Exhibition time：3-5 Mar., 2021 中文
Abiotic stress is defined as environmental conditions that reduce growth and yield below optimum levels . Abiotic stress such as cold, drought, and salt largely influences plant development and crop productivity. Abiotic stress has been becoming a major threat to food security due to the constant changes in climate and deterioration of the environment caused by human activity. To cope with abiotic stress, plants can initiate a number of molecular, cellular, and physiological changes to respond and adapt to such stresses .
Abiotic stresses may be prevented by optimizing plant growth conditions and through the provision of water and nutrients and plant growth regulators (PGRs—auxins, cytokinins, gibberellins, strigolactones, and brassinosteroids). In addition to these traditional approaches, biostimulants have been highlighted as a promoter of optimizing productivity by modifying physiological processes in plants. Biostimulants offer a potentially novel approach for the regulation and/or modification of physiological processes in plants to stimulate growth, to mitigate stress-induced limitations, and to increase yield .
The plant hormone auxin is the key regulator of many aspects of plant growth and development, including cell division and stretching, differentiation, tropisms, apical dominance, senescence, abscission, and flowering. The cytokinins are mainly responsible for cell division, besides affecting many other processes, such as vascular development, apical dominance, and nutrient mobilization, especially when interacting with auxins .
Gibberellic acid has a marked effect on the seed germination process, activating hydrolytic enzymes, such as α-amylase and protease, which actively act in the unfolding of the reserve substances, facilitating the mobilization of the endosperm. In addition, they promote the breakdown of dormancy, stem elongation and growth, cell division, and, consequently, leaf expansion .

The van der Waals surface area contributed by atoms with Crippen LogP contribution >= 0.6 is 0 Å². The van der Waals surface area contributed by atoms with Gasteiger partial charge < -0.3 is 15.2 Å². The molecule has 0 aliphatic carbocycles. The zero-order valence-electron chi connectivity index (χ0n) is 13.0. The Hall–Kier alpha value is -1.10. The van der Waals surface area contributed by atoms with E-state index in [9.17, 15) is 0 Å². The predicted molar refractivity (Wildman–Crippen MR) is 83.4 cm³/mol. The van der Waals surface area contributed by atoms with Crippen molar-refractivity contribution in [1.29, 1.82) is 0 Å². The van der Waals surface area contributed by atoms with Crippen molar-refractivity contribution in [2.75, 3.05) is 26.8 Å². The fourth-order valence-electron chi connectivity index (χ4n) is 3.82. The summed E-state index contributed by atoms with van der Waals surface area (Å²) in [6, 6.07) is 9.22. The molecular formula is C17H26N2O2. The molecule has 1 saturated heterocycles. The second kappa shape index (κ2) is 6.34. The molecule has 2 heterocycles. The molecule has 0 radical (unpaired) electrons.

According to Ref. the biostimulant is composed of cytokinin, indole-butyric acid, and gibberellic acid, applied in seed, increased the seedling emergence percentage of Gossypium hirsutum L., as well as leaf area, height, and growth of seedlings. The algal extract applied via leaf yielded higher seed yield of Glycine max (L.) Merr .
An increase in the quantity and quality of Allium cepa L. bulbs with foliar application of putrescine and amino acid glutamine was observed . L-glutamic acid is an important amino acid that acts as a central molecule in the metabolism of higher plants , being the precursor of the synthesis of chlorophyll in leaves , and the carbon regulatory function and nitrogen metabolism . Glutamate is also a precursor of arginine and ornithine, which in turn act on the synthesis of polyamines, which can act on plants, minimizing stress conditions . In addition to these amino acids, others are important in cell metabolism with the expressive diversity of biological functions.
The application of extracts from algae or other plants have beneficial effects on growth and stress adaptation. Algal extracts, protein hydrolysates, humic and fulvic acids, and other compounded mixtures have properties beyond basic nutrition, often enhancing growth and stress tolerance. Although most plant biostimulants are added to the rhizosphere to facilitate uptake of nutrients, many of these also have protective effects against environmental stress such as water deficit, soil salinization, and exposure to sub-optimal growth temperatures .